Remember when it used to be such a big deal. This DAY. Not Signing Days but DAY.
Instead, the second one with the new early-signing period had only a little more drama than a Globetrotters game result.
We now have a Signing Day and a Signing Sprinkles. You get your class in December and then finish it off with the toppings in February.
Dan Mullen did just that Wednesday, some whipped cream and crumbled Twix bars for the top of a strong recruiting class foundation laid before the Peach Bowl.
Not that I miss the chaos of Signing DAY.
(A sign that it’s really different was that I listened to 30 minutes of local sports talk on the way to the Mullen presser/infomercial and heard nothing about recruiting but plenty of calls complaining about basketball).
While we all know that things have changed in the world of recruiting in Year Two of the split signing days, we also have to understand how much they have changed in the world of the college football player.
And that’s why the adage needs to be updated.
Coaches used to say that they would know about their classes in three years.
Now, they should say they will know about their classes when they see who is still around in three years.
As the NCAA and conferences get more lenient with transfer rules and have even established a mystical portal to help the athletes find schools and vice versa, you look at a class these days and wonder as much about the patience of an incoming recruit as his drive.
Wednesday’s flipped recruit could be tomorrow’s early exit.
I’d tell you how many kids are in the transfer portal, but by the time I finish the sentence there will be a half dozen more. Mullen said Wednesday it’s over a thousand. USF coach Charlie Strong said the number is around 1,400.
“It’ll be interesting to see how that works out,” Mullen said. “I saw one kid who was in the portal one day and out the next.”
So we can evaluate all we want based on composite stars and highlight videos. But who knows what any team’s recruiting class will look like in three years?
“You gotta have good players,” Mullen said about competing for championships.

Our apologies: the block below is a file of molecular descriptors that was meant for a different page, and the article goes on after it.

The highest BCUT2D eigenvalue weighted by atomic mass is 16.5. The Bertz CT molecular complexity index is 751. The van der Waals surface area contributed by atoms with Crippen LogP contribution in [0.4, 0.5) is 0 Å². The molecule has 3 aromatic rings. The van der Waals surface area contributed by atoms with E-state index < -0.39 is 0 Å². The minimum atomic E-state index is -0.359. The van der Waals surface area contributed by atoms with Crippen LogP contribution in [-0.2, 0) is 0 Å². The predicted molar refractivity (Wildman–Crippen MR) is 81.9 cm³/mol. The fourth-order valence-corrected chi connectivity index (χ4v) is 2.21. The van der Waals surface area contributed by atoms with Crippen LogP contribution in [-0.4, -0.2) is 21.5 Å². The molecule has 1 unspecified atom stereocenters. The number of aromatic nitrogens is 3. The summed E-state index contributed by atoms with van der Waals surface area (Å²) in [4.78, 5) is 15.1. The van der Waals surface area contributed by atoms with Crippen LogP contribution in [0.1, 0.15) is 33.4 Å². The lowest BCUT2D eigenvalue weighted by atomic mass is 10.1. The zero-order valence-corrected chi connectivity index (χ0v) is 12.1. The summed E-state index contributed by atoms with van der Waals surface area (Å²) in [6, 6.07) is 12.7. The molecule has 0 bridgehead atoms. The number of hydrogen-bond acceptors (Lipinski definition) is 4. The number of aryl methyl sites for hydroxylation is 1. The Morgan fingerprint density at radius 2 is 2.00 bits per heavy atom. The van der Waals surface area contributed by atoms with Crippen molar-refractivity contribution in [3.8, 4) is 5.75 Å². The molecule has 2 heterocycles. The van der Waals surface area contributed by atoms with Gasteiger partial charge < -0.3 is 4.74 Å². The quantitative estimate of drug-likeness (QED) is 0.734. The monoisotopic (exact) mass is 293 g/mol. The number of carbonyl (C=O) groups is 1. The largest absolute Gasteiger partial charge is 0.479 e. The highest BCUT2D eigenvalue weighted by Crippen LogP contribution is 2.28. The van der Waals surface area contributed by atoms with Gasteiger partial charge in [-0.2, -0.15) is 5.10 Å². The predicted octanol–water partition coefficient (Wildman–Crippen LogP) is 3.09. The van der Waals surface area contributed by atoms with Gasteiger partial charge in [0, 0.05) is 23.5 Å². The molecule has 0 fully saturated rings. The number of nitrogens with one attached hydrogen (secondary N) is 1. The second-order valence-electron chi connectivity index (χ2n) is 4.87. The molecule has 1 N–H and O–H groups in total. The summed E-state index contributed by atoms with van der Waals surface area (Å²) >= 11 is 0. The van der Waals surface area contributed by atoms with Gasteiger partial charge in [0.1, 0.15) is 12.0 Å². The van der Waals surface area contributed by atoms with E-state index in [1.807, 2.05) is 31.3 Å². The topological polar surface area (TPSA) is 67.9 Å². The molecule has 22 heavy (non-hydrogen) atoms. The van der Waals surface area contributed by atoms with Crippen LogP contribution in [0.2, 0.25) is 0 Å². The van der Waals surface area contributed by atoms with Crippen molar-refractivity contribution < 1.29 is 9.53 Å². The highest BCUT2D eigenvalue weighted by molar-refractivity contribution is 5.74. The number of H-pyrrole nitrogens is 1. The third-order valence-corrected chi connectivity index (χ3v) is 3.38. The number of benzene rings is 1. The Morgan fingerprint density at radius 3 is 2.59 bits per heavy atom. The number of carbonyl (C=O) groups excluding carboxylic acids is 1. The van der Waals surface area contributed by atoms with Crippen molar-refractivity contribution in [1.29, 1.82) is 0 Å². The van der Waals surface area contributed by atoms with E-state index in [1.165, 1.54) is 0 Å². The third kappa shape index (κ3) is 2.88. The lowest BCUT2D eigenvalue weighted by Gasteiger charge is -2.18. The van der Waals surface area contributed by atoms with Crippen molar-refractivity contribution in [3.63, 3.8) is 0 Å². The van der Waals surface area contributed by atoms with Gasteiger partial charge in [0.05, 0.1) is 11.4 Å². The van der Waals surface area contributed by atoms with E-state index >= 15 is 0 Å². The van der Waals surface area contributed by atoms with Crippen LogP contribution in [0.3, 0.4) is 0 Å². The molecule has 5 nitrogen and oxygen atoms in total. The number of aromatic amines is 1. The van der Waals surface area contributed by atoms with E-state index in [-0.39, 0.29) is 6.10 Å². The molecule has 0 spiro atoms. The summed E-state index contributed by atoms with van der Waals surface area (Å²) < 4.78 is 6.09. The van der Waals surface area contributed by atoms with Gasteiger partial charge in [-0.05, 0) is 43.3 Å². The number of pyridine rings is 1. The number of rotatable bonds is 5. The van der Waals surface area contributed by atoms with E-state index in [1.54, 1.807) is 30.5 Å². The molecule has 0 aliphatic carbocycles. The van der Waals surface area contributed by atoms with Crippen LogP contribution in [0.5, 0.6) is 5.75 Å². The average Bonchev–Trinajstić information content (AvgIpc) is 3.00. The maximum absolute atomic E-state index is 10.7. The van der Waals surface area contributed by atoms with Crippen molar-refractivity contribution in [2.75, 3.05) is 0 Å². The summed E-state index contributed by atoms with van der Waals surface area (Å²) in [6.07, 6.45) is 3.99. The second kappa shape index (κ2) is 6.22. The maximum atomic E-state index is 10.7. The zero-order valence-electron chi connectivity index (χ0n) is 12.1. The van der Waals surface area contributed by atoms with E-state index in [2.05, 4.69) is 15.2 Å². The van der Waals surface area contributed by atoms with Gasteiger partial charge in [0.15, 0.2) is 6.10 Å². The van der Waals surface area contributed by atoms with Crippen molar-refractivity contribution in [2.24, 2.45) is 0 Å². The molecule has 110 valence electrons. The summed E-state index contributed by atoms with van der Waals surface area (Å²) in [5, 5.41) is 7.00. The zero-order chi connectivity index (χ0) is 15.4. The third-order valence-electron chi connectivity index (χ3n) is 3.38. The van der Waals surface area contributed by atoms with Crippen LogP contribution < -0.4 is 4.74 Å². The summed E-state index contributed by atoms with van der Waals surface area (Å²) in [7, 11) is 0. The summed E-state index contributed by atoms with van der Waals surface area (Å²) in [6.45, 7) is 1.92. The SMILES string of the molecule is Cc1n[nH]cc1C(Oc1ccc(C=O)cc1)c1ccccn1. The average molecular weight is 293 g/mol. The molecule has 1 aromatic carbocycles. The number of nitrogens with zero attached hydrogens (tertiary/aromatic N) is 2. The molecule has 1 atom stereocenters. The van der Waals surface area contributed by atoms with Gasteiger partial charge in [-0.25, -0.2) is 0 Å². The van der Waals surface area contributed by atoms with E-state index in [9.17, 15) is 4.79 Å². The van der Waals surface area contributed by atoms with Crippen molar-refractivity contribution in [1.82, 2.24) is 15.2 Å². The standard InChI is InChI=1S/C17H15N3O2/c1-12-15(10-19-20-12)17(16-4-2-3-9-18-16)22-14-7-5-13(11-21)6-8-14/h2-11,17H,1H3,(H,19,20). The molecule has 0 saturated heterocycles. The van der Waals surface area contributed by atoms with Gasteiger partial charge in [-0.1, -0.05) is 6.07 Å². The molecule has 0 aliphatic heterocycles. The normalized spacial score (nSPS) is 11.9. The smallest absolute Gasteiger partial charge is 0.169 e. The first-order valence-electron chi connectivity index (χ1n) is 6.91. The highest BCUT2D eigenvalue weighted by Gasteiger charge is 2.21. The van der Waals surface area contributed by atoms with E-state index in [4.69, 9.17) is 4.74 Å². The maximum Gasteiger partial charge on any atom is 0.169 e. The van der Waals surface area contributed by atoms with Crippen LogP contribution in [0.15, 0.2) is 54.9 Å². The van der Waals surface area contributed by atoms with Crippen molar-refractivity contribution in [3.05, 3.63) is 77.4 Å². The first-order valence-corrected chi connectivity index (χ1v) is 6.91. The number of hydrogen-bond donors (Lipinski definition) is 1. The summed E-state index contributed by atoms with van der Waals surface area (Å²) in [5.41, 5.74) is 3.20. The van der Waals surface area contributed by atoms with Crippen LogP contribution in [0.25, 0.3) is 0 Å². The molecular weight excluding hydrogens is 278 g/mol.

And you gotta keep them.
Mullen hopes that part of the evaluation in going after players is their desire to be Gators. And that the family atmosphere he’s worked to create in the UF program will matter to a young man not getting playing time.
This was a long-winded way of getting to my point.
On paper, Mullen may not have hit a grand slam with his second recruiting class, but he certainly brought some runs home. Florida’s class is the best the Gators have had since Will Muschamp’s final year of full recruiting.
Wednesday was another small step in the direction of greatness, a step that comes with no guarantees.
I know, I know. That’s the cliché that grumpy old writers use to dismiss the importance of young men putting hats on in front of school assemblies.
Nobody would be dumb enough to say recruiting isn’t important. It’s vital. But there is so much more to it. Not only in developing a player’s mind, but his attitude.
“It’s all about developing and parenting (as coaches),” Mullen said.
You do the best you can in evaluating. You hope a guy like Diwun Black, a young man who moved from Mississippi to Kissimmee to get more structure in his education so he could qualify at Florida, blossoms in the UF environment.
“He’s an amazing story,” Mullen said. “I can’t wait to get him on campus.”
Eventually, they will all be here, the 16 who will join the nine already enrolled.
And as Florida won two more heavyweight recruiting battles with Khris Bogle and Kaiir Elam, I couldn’t help but think about something Scott Stricklin said after Mullen’s introductory news conference.
Stricklin said a friend back in Mississippi told him, “I knew it was only a matter of time until some AD realized what Dan could do with elite talent.”
Already we’ve seen what he did with a collection of none-top 10 classes.
“In theory, we shouldn’t have finished sixth in the country,” he said.
We wait to see what’s in the future, both for this program and these players. If only we had a portal to gaze at.
Contact Pat Dooley at 352-374-5053 or at firstname.lastname@example.org. And follow at Twitter.com/Pat_Dooley.